My dad was a rural soul, despite a closet full of suits and a house in a Birmingham, Alabama, suburb. This notion first presented itself to me one night as I ate supper at a kindergarten friend’s house and made a puzzling discovery: her family ate beans from tin cans!
I thought all beans came from canning jars. After all, jars of beans, tomatoes, peppers, beets, and bread-and-butter pickles lined shelves in our playroom. Jars of muscadine grape, peach, pear, and blackberry jam glowed like jewels next to the Pachinko machine. Four freezers filled with organically-raised vegetables sat in the playroom alongside a pool table whose only purpose was to provide a surface for drying herbs. And boxes of empty Mason jars—awaiting next season’s harvest—towered on the upright piano.
I rushed home and reported the news. “Most people eat processed vegetables,” Mom said, confirming this new fact of life. “Aren’t you children lucky that your father is a wonderful gardener?”
Lucky? I didn’t think so, especially on Saturday afternoons. While the neighbor kids played kickball on the cul-de-sac, the five Hamrick children tended the crops next to the utility easement at the back of our yard. No, Martha, Bud, Mary, Peggy, and I did not feel sentimental about growing, picking, and processing squash, cucumbers, tomatoes, okra, corn, and beans, beans, beans.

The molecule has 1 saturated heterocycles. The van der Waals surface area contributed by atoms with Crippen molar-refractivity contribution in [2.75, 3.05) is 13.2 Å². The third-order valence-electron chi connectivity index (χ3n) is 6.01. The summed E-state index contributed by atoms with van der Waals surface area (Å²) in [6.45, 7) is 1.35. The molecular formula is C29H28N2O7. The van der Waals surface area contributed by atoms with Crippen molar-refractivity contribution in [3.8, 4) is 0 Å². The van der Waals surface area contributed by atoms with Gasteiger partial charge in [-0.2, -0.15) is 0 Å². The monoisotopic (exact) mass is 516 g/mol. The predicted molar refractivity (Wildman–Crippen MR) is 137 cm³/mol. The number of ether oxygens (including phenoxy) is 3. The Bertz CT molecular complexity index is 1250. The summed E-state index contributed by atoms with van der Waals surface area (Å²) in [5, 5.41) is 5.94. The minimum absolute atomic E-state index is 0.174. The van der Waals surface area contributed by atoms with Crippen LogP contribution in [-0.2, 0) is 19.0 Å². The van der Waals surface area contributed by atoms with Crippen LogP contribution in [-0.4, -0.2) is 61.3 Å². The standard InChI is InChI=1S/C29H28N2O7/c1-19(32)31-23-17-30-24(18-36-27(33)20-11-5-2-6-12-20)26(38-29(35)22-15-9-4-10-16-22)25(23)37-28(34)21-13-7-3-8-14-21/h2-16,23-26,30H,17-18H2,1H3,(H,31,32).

By early July, vines strangled the beanpoles, and dozens of squash hid under large leaves. Baskets in hand, we trudged to our appointed rows. We spent hour after hour reaching high and bending low, harvesting produce and pulling weeds. How we longed for a thunderstorm to come and relieve us!
No wonder years later I rolled my eyes when I read Thoreau’s bean chapter in Walden: “I cherish them, I hoe them, early and late … It is a fine broad leaf to look on.” Phooey. Henry D never hoed beans in the dog days of an Alabama Summer.
Tom Sawyer proved a more inspiring literary figure. He turned the chore of whitewashing a fence into an enviable pleasure. The five of us decided to give that a try with string beans. Bud figured that if each of us invited a friend to drop by at 4 p.m., five kids would show up around the time we started stringing our just-picked produce on the patio. With a little playacting, 20 hands instead of 10 would work beans that day.
“Do y’all have to string all those beans?” one of our curious onlookers asked.
“Sure, nothin’ to it,” said Martha. She was the smoothest talker of us all.
“Really?” another wide-eyed child asked.
“Oh, yeah. Last week we strung twice as many,” Martha said nonchalantly.
“At least two bushels.”
“Can I try?”
“I don’t know … It takes most people two years to develop the technique.” Martha snap-snapped rapidly.
“But I’m a fast learner.”
“I don’t know. My father doesn’t like just anybody handling his beans.”
“I’ll be careful. I promise.”
“I don’t think it’s a good idea …”
“Let me just try.”
“We-e-e-ell, maybe …”
Ah, the art of delegation.
Dad relished his role as the suburban legend and scoffed at the notion that we put food by because we were poor. “Heck, we’re rich,” Dad said. “We have a radio and a car. When I was a kid, Doc Weeks had the only radio in our county. On Saturday afternoons, he propped it in his window and turned up the volume for everybody standing around in his front yard.”